The theme of Nuffield Ireland's annual conference, which took place on 12 November at Castleknock Hotel, was ‘Future trends in agri-food policy – how does the sector need to respond?'

The panellists were all in agreement that in order to achieve a climate-smart, environmentally sustainable agri-food sector, private funding for research and innovation will be needed.

Karina Pierce, associate professor of dairy production in UCD and Nuffield Scholar, said that in order to see the potential from research and innovation more cohesion, collaboration and better communication is needed to "allow science to be translated into strong business, strong policy and strong management decisions".

She recently completed a report which recommended the need for a National Agri-Food Research and Innovation Policy to address the challenges facing the industry in order to give direction to strategy and investment.

"Because of the scale of investment required, private sector funding is going to need to be involved. However, this involvement can threaten the perceived independence of the research so this must be addressed,” Pierce said.

Also speaking at the conference, Declan Kelleher, former permanent representative of Ireland to the EU, said: “There is an unbalanced narrative at play involving the demonisation of Irish agriculture, which is wrong and very unfortunate.”

Highlighting about the "unfair way" in which the agri-food sector is viewed by the public, Tom Arnold, chair of the European Commission’s high level expert group, which will assess the need for an International Platform for Food Systems Science, said: “I think there has been an excessive polarisation of opinion between the agricultural world and the environmental world that is unproductive. We need to get to the point where we have a much clearer sense of a common ground and to work to a programme to achieve that."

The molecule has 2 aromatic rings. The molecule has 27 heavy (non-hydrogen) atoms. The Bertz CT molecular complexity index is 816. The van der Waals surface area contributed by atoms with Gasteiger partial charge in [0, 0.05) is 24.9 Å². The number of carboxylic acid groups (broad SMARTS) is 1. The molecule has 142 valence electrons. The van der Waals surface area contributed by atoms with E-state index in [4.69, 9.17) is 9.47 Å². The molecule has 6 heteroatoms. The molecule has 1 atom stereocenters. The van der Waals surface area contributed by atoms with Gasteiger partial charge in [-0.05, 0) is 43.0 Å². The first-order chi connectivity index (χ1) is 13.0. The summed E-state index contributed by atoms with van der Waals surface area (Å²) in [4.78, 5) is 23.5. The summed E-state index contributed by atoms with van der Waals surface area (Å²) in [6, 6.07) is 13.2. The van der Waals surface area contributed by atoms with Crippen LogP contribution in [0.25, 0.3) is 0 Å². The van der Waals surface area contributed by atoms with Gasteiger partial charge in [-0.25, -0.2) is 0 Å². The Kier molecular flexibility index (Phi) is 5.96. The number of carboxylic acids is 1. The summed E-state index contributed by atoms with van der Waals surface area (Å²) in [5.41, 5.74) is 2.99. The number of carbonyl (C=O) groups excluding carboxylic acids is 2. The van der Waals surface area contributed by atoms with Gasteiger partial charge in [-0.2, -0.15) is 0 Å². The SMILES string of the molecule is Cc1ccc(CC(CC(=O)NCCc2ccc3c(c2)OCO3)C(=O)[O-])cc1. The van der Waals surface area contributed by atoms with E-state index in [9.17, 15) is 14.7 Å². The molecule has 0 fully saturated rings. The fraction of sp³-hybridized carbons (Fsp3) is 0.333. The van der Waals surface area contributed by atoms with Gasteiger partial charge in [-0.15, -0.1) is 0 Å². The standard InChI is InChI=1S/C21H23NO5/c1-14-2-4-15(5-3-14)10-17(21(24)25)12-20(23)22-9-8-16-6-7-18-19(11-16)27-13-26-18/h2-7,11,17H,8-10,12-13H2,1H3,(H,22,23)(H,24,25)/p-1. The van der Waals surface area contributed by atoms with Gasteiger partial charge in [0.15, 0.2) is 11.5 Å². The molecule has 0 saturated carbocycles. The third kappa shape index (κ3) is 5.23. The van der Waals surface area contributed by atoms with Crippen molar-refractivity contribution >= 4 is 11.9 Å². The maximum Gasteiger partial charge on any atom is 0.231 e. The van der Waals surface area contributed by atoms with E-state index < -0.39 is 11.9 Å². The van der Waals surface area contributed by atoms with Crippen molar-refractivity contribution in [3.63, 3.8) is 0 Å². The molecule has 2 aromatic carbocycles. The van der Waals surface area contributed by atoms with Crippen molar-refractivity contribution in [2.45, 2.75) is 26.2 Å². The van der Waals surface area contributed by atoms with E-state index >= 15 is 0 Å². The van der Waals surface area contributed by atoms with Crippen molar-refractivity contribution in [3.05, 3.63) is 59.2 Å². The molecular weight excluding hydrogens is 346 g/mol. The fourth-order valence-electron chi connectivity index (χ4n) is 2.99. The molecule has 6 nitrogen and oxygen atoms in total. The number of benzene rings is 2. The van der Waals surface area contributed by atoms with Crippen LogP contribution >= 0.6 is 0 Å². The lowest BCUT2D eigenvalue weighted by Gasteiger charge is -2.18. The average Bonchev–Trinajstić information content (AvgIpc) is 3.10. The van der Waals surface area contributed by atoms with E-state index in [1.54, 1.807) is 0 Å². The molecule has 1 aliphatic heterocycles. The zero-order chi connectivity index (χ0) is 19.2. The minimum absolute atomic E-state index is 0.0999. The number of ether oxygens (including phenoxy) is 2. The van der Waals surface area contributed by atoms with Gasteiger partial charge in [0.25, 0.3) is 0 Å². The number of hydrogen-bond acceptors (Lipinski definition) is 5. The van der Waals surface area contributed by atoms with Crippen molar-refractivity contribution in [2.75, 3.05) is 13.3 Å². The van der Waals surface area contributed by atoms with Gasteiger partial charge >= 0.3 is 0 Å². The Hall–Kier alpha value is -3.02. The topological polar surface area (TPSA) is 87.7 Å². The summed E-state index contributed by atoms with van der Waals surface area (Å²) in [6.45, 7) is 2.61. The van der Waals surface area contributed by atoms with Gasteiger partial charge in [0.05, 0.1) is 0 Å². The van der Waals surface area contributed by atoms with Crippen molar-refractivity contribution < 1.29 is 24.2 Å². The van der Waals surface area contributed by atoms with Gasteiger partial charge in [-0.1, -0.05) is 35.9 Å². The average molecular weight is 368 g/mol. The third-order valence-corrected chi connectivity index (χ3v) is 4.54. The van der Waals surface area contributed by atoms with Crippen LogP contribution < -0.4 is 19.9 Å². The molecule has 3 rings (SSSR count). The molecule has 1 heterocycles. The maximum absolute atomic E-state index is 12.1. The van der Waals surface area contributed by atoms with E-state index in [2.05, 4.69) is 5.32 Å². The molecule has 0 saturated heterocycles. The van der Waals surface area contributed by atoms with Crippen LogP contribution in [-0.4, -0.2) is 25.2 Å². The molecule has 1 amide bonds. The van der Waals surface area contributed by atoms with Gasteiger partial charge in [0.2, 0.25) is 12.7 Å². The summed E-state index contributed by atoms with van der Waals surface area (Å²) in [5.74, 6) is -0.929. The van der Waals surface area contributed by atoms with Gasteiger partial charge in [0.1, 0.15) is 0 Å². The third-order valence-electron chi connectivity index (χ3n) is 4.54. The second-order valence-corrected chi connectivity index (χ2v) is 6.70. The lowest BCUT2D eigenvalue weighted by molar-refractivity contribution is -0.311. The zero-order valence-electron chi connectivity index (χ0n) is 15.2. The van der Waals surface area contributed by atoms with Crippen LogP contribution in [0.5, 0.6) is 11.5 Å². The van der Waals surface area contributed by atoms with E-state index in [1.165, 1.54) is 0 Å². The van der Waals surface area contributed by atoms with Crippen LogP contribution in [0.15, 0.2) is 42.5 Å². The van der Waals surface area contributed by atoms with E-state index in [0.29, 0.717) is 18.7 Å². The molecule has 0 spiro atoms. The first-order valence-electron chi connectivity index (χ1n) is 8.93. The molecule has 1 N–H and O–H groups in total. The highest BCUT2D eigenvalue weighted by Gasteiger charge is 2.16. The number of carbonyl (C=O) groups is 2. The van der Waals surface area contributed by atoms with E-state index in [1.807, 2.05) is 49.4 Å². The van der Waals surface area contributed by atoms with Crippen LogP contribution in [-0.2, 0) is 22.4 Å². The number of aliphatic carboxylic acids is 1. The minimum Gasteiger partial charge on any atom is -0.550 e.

2020 Nuffield Scholar reports

The conference also heard the findings of the reports of the five returning 2020 Nuffield Scholars. The key recommendations from each of these reports were:

  • Kate Dempsey, founder of the Irish Mussel Seed Company (IMSC), the first fully licensed offshore mussel seed provider on the east coast, recommended better inclusion and fairer planning from marine spatial planning policymakers. This includes a bottom-up approach, integrating local perspectives with science and economic knowledge in order to vastly increase the overall success of a spatial plan.
  • Dairy farmer Bruce Thompson from outside Portlaoise, Co Laois, recommended using dung beetles as an alternative to anthelmintics in order to provide a solution to anthelmintic resistance and its negative environmental impacts. You can read more about this topic here.
  • Gareth Lamberton, a dairy farmer from Fahan in Co Donegal, recommends that farmers must re-engage in their communities. This can be encouraged by providing training for farm advisers to provide support and mental health advice, along with financial assistance in the areas of training, health and safety and knowledge transfer.
  • Linda O’Neill, a Dungarvan-based dairy farmer, originally from Castletownbere in west Cork, has recommended that in order to attract younger entrants to the industry, we must enhance the promotion of farming as a career in schools and colleges, improve the role third level agricultural education plays in preparing students for farming as a career and encourage young people to travel to gain experience.
  • Robbie Byrne, a farmer and soil nutrition expert from Irishtown in Co Louth recommended that regenerative agriculture is the way forward to ensure sustainability in Irish agriculture and that more focused research to support this must be carried out by relevant stakeholders.